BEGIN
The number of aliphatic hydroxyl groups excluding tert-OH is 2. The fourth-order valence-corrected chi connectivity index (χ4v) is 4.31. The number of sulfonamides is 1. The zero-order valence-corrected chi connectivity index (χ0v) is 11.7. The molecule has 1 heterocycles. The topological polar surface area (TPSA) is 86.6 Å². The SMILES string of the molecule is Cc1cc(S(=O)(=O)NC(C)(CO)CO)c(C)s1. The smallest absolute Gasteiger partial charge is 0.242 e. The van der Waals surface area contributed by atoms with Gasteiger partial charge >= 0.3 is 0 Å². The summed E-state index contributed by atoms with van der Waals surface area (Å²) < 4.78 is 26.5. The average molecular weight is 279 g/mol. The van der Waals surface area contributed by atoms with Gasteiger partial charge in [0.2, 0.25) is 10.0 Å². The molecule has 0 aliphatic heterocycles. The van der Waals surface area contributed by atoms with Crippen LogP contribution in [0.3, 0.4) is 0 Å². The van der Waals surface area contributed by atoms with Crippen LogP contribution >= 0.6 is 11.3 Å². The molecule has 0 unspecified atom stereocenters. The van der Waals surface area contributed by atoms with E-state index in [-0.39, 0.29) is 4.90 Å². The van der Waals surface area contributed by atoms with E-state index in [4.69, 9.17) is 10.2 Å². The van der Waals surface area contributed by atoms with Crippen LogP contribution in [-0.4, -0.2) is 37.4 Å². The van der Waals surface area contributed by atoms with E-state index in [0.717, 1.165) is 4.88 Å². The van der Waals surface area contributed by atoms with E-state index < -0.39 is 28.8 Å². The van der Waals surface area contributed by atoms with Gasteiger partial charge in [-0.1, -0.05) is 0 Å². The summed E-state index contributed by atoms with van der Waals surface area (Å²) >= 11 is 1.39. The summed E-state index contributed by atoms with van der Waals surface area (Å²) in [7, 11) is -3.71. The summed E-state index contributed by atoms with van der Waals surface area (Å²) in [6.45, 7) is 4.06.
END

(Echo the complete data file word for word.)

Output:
The number of aliphatic hydroxyl groups excluding tert-OH is 2. The fourth-order valence-corrected chi connectivity index (χ4v) is 4.31. The number of sulfonamides is 1. The zero-order valence-corrected chi connectivity index (χ0v) is 11.7. The molecule has 1 heterocycles. The topological polar surface area (TPSA) is 86.6 Å². The SMILES string of the molecule is Cc1cc(S(=O)(=O)NC(C)(CO)CO)c(C)s1. The smallest absolute Gasteiger partial charge is 0.242 e. The van der Waals surface area contributed by atoms with Gasteiger partial charge >= 0.3 is 0 Å². The summed E-state index contributed by atoms with van der Waals surface area (Å²) < 4.78 is 26.5. The average molecular weight is 279 g/mol. The van der Waals surface area contributed by atoms with Gasteiger partial charge in [0.2, 0.25) is 10.0 Å². The molecule has 0 aliphatic heterocycles. The van der Waals surface area contributed by atoms with Crippen LogP contribution in [0.3, 0.4) is 0 Å². The van der Waals surface area contributed by atoms with Crippen LogP contribution >= 0.6 is 11.3 Å². The molecule has 0 unspecified atom stereocenters. The van der Waals surface area contributed by atoms with E-state index in [-0.39, 0.29) is 4.90 Å². The van der Waals surface area contributed by atoms with E-state index in [4.69, 9.17) is 10.2 Å². The van der Waals surface area contributed by atoms with Crippen LogP contribution in [-0.4, -0.2) is 37.4 Å². The van der Waals surface area contributed by atoms with E-state index in [0.717, 1.165) is 4.88 Å². The van der Waals surface area contributed by atoms with E-state index < -0.39 is 28.8 Å². The van der Waals surface area contributed by atoms with Gasteiger partial charge in [-0.1, -0.05) is 0 Å². The summed E-state index contributed by atoms with van der Waals surface area (Å²) >= 11 is 1.39. The summed E-state index contributed by atoms with van der Waals surface area (Å²) in [7, 11) is -3.71. The summed E-state index contributed by atoms with van der Waals surface area (Å²) in [6.45, 7) is 4.06.